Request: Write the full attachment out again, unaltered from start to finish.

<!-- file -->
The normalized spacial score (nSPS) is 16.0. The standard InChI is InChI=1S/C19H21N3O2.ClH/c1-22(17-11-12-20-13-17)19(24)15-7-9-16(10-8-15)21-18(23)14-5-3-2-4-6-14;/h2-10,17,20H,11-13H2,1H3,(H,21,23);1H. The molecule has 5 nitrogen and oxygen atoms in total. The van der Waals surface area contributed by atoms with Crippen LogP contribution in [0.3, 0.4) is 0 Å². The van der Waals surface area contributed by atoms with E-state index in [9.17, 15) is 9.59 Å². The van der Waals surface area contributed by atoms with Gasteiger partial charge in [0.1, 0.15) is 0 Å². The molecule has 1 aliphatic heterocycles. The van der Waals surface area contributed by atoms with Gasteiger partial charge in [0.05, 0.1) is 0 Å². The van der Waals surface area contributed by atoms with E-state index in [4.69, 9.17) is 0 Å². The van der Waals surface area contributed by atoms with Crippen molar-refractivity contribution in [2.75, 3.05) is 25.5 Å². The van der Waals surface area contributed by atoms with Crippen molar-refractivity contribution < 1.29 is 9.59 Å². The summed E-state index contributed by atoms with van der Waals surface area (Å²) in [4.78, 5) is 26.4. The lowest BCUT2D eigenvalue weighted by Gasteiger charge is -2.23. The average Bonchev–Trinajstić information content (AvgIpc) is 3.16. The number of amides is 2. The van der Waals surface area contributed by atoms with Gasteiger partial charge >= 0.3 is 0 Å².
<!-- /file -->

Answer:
The normalized spacial score (nSPS) is 16.0. The standard InChI is InChI=1S/C19H21N3O2.ClH/c1-22(17-11-12-20-13-17)19(24)15-7-9-16(10-8-15)21-18(23)14-5-3-2-4-6-14;/h2-10,17,20H,11-13H2,1H3,(H,21,23);1H. The molecule has 5 nitrogen and oxygen atoms in total. The van der Waals surface area contributed by atoms with Crippen LogP contribution in [0.3, 0.4) is 0 Å². The van der Waals surface area contributed by atoms with E-state index in [9.17, 15) is 9.59 Å². The van der Waals surface area contributed by atoms with Gasteiger partial charge in [0.1, 0.15) is 0 Å². The molecule has 1 aliphatic heterocycles. The van der Waals surface area contributed by atoms with Gasteiger partial charge in [0.05, 0.1) is 0 Å². The van der Waals surface area contributed by atoms with E-state index in [4.69, 9.17) is 0 Å². The van der Waals surface area contributed by atoms with Crippen molar-refractivity contribution in [2.75, 3.05) is 25.5 Å². The van der Waals surface area contributed by atoms with Crippen molar-refractivity contribution < 1.29 is 9.59 Å². The summed E-state index contributed by atoms with van der Waals surface area (Å²) in [4.78, 5) is 26.4. The lowest BCUT2D eigenvalue weighted by Gasteiger charge is -2.23. The average Bonchev–Trinajstić information content (AvgIpc) is 3.16. The number of amides is 2. The van der Waals surface area contributed by atoms with Gasteiger partial charge >= 0.3 is 0 Å².